A short scramble onto the rocks will bring you a viewpoint.


We returned to the trail and continued to ascend to the ridge. The grade was less at 21.5% for 0.15 miles and then a misly (in comparison) 8.7% grade for the last 0.15 as the trail started to go along the ridge of the mountain. There wasn’t much to see at the crest of the ridge belonging to Third Mountain as it was covered.


Then the trail may seem a bit discouraging following the lack of views by dropping back down immediate for a third of a mile at a -19.2% grade. At the bottom of the downhill, we came to a trail junction with a old fire road. Turning right is the continuation of the Fridley Gap Trail, which we took. We took the trail for 2/3 miles with a moderate grade of 7.3% crossing most likely temporary streams from all the rain.


Afterward, we came to a 4 way junction with a camping spot marked by a fire ring. This is where we leave the Fridley Gap Trail, which actually turns left. We turn right onto the Massanutten South Trail (416), which we will take to complete the loop. The direction straight ahead is the Massanutten South Trail leading to the main alternative start on the east side of the ridge at Runkles Gap.

Turning right on the Massanutten South Trail, it gain elevation for a quarter mile at a 11.4% grade before curving left and heading downhill for the next mile at -5.7% grade into the Fridley Run drainage. The trail stays in the forest mostly the entire way except for one opening on the way down.


The spring wildflowers made the otherwise unremarkable section more interesting. I would guess Wild Azaleas, but I’m not a botanist Jim.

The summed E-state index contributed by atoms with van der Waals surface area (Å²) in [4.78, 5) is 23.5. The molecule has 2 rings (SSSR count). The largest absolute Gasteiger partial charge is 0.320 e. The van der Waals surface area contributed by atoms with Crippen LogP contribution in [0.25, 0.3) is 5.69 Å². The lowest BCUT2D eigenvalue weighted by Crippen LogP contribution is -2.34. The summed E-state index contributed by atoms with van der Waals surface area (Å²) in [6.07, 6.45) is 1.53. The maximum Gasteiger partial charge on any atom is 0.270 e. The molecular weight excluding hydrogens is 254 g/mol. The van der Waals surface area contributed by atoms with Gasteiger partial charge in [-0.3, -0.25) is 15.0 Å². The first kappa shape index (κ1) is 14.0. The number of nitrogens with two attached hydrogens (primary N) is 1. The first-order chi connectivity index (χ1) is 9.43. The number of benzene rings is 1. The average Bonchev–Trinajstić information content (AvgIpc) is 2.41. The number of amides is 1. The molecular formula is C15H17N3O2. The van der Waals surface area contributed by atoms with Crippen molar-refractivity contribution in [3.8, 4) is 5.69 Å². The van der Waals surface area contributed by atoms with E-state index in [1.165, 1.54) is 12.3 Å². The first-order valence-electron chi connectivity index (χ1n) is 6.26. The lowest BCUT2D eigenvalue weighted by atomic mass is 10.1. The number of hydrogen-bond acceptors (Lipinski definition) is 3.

Near the bottom of the downhill, the trail crosses Fridley Run before turning and starting to follow it downstream for a few steps. The swollen Fridley Run over ran the trail here for a little bit. Just before the trail starts uphill again, there are is a camping spot across the stream. There seem to be a trail continuing pass the camp, but I thought it would lead to other camps. However based on other’s recordings, you maybe able to follow Fridley Run all the way to its confluence with Mountain Run (alltrail). Be aware this is off trail and may involve bushwacking.


For us the trail turns uphills once again for the next 0.4 miles and isn’t too nice about it with an average 18.9% grade with the final push being a little steeper at 21.9%. The trail doesn’t summit the Grubbs Knob, instead curing right to start the 1.5 mile descent down to the junction with Fridley Gap Trail we started at. The grade is pretty even at about -13.8%.

There is a clear campsite on the trail shortly after you start downhill near the high point of Fourth Mountain.


Take the off shot trail behind the campsite and scramble up the outcrop rocks for a view of the I-81 corridor and the Little North Mountain Ridge on the far side.


Looking northeast, we could also see the Massanutten Ridge curving onwards.


We continued downhills through the forest until we could hear the Fridley Run once again. We caught peeks of cascades, but never could get a full view. Soon enough, we came to the crossing of Fridley Run.


There were a few more campsites here. We were also back at our original junction where we started on the loop. So we turned left onto the Fridley Gap Trail and leaving the Massanutten South Trail back to our car.

ratings (1-5; see detailed breakdown)


  • views: 2. My favorite section of the hike was before we even started on the loop, which was the swollen Mountain Run along Fridley Gap Trail. I can see the appeal of just camping out in this early section. After that the views were mediocre, but had a little of everything from vista views of the I-81 corridor and a few more stream. The blooming wildflowers did make the most unremarkable sections more enjoyable.
  • difficulty: 2. The continuous up and down nature of the hike with the steeper trail makes the 1850 ft elevation change seem a bit more tedious.
  • technical: 2. The first junction of the Fridley Gap Trail and South Massanutten trail at the confluence of Mountain Run and Fridley Run can be a little confusing. So some navigation skills or a gps can be useful. Also to reach a couple of outlooks, you have to go off the main trail, so more navigation knowledge. Lastly, the vistas require minor scrambling onto the outcrops.